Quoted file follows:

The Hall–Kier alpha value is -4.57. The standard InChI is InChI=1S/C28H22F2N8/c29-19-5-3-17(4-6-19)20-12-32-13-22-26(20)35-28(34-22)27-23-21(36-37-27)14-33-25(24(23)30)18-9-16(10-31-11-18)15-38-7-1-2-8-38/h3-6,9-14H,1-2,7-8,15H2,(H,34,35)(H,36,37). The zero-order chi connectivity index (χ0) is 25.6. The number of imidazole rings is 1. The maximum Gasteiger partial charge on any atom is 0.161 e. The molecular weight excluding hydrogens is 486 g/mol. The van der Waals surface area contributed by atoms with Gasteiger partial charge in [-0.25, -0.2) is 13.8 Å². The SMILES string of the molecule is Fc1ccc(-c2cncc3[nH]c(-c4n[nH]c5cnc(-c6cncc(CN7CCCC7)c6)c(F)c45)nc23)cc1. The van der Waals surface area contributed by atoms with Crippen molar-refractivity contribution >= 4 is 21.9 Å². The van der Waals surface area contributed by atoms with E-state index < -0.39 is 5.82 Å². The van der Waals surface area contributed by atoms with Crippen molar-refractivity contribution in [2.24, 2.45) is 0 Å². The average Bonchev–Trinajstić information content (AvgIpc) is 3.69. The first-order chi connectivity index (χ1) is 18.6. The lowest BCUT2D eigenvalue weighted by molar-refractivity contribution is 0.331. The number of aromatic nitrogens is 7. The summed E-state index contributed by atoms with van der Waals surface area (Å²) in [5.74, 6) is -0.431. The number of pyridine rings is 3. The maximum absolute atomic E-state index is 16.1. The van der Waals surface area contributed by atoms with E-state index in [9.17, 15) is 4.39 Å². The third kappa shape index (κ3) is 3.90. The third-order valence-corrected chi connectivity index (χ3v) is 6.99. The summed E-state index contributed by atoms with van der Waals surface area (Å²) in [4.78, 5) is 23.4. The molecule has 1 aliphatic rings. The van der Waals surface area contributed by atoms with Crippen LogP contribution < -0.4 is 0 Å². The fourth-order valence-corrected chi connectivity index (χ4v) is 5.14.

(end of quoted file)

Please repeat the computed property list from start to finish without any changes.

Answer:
The Hall–Kier alpha value is -4.57. The standard InChI is InChI=1S/C28H22F2N8/c29-19-5-3-17(4-6-19)20-12-32-13-22-26(20)35-28(34-22)27-23-21(36-37-27)14-33-25(24(23)30)18-9-16(10-31-11-18)15-38-7-1-2-8-38/h3-6,9-14H,1-2,7-8,15H2,(H,34,35)(H,36,37). The zero-order chi connectivity index (χ0) is 25.6. The number of imidazole rings is 1. The maximum Gasteiger partial charge on any atom is 0.161 e. The molecular weight excluding hydrogens is 486 g/mol. The van der Waals surface area contributed by atoms with Gasteiger partial charge in [-0.25, -0.2) is 13.8 Å². The SMILES string of the molecule is Fc1ccc(-c2cncc3[nH]c(-c4n[nH]c5cnc(-c6cncc(CN7CCCC7)c6)c(F)c45)nc23)cc1. The van der Waals surface area contributed by atoms with Crippen molar-refractivity contribution >= 4 is 21.9 Å². The van der Waals surface area contributed by atoms with E-state index < -0.39 is 5.82 Å². The van der Waals surface area contributed by atoms with Crippen molar-refractivity contribution in [2.24, 2.45) is 0 Å². The average Bonchev–Trinajstić information content (AvgIpc) is 3.69. The first-order chi connectivity index (χ1) is 18.6. The lowest BCUT2D eigenvalue weighted by molar-refractivity contribution is 0.331. The number of aromatic nitrogens is 7. The summed E-state index contributed by atoms with van der Waals surface area (Å²) in [5.74, 6) is -0.431. The number of pyridine rings is 3. The maximum absolute atomic E-state index is 16.1. The van der Waals surface area contributed by atoms with E-state index in [9.17, 15) is 4.39 Å². The third kappa shape index (κ3) is 3.90. The third-order valence-corrected chi connectivity index (χ3v) is 6.99. The summed E-state index contributed by atoms with van der Waals surface area (Å²) in [4.78, 5) is 23.4. The molecule has 1 aliphatic rings. The van der Waals surface area contributed by atoms with Crippen LogP contribution < -0.4 is 0 Å². The fourth-order valence-corrected chi connectivity index (χ4v) is 5.14.